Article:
As political lobbies go, the ACLU is infuriating because they are so often wrong, left-oriented and Social Justice Warrior-ish. For example, they defend racial preferences (also known as racism) in college admissions. But on rare occasions, they will get something incredibly right.
The ACLU, ACLU of D.C., and ACLU of Virginia are teaming up to represent a diverse group of plaintiffs whose ads were all branded as too hot for transit: the ACLU itself; Carafem, a health care network that specializes in getting women access to birth control and medication abortion; People for the Ethical Treatment of Animals (PETA); and Milo Worldwide LLC — the corporate entity of provocateur Milo Yiannopoulos.
To put it mildly, these plaintiffs have nothing in common politically. But together, they powerfully illustrate the indivisibility of the First Amendment. Our free speech rights rise and fall together — whether left, right, pro-choice, anti-choice, vegan, carnivore, or none of the above…
Let’s start with the ACLU. Earlier this year…the ACLU decided to remind everyone about that very first promise in the Bill of Rights: that Congress shall make no law interfering with our freedoms of speech and religion. As part of a broad advertising campaign, the ACLU erected ads in numerous places, featuring the text of the First Amendment. Not only in English, but in Spanish and Arabic, too — to remind people that the Constitution is for everyone.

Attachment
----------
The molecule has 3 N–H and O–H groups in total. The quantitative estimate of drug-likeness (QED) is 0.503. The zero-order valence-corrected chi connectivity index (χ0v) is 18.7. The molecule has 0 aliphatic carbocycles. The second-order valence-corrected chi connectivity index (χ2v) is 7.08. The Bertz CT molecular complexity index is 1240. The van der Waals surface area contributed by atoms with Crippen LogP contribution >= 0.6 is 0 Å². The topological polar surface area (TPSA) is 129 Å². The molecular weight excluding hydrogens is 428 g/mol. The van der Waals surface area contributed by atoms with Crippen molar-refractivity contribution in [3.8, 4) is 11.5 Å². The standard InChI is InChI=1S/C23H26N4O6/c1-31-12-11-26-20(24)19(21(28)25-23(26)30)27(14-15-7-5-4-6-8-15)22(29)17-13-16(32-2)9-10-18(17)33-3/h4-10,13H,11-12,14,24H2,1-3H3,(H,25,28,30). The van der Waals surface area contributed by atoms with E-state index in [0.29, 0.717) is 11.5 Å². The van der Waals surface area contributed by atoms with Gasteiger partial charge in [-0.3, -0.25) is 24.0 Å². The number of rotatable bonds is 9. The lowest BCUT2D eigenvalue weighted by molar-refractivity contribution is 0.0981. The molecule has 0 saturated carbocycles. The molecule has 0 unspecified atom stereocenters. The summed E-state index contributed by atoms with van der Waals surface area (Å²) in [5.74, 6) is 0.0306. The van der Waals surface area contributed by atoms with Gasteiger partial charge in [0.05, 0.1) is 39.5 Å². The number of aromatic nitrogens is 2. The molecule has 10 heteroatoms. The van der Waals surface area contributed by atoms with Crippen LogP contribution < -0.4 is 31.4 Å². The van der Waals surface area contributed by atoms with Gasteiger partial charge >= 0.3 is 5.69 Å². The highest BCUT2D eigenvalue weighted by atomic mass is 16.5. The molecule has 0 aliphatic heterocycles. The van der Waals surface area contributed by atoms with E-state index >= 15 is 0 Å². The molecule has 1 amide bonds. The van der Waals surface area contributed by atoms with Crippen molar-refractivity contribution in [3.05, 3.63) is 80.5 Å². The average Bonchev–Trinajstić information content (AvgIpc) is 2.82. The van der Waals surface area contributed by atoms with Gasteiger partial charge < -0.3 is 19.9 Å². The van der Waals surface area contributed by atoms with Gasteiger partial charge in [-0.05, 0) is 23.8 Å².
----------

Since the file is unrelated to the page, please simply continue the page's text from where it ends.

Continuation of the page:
ACLU intended their First Amendment campaign stupidly as an anti-Trump thing; but the ads themselves merely stated the text of the First Amendment, which people on the Left definitely need to be reminded of. Beautiful! But then:
Our ad was rejected because WMATA’s advertising policies forbid, among many other things, advertisements “intended to influence members of the public regarding an issue on which there are varying opinions” or “intended to influence public policy.”
Get it? The wise authorities at DC Metro refuse to let the First Amendment be posted on their trains. The mere text of the First Amendment! As to the Milo aspect:
Milo Worldwide submitted ads that displayed only Mr. Yiannopoulos’s face, an invitation to pre-order his new book, “Dangerous,” and one of four short quotations from different publications: “The most hated man on the Internet” from The Nation; “The ultimate troll” from Fusion; “The Kanye West of Journalism” from Red Alert Politics; and “Internet Supervillain” from Out Magazine…the ads themselves were innocuous, and self-evidently not an attempt to influence any opinion other than which book to buy.
WMATA appeared to be okay with that. It accepted the ads and displayed them in Metro stations and subway cars — until riders began to complain about Mr. Yiannopoulos being allowed to advertise his book. Just 10 days after the ads went up, WMATA directed its agents to take them all down…
The ideas espoused by each of these four plaintiffs are anathema to someone — as is pretty much every human idea. By rejecting these ads and accepting ads from gambling casinos, military contractors, and internet sex apps, WMATA showed just how subjective its ban is. Even more frightening, however, WMATA’s policy is an attempt to silence anyone who tries to make you think.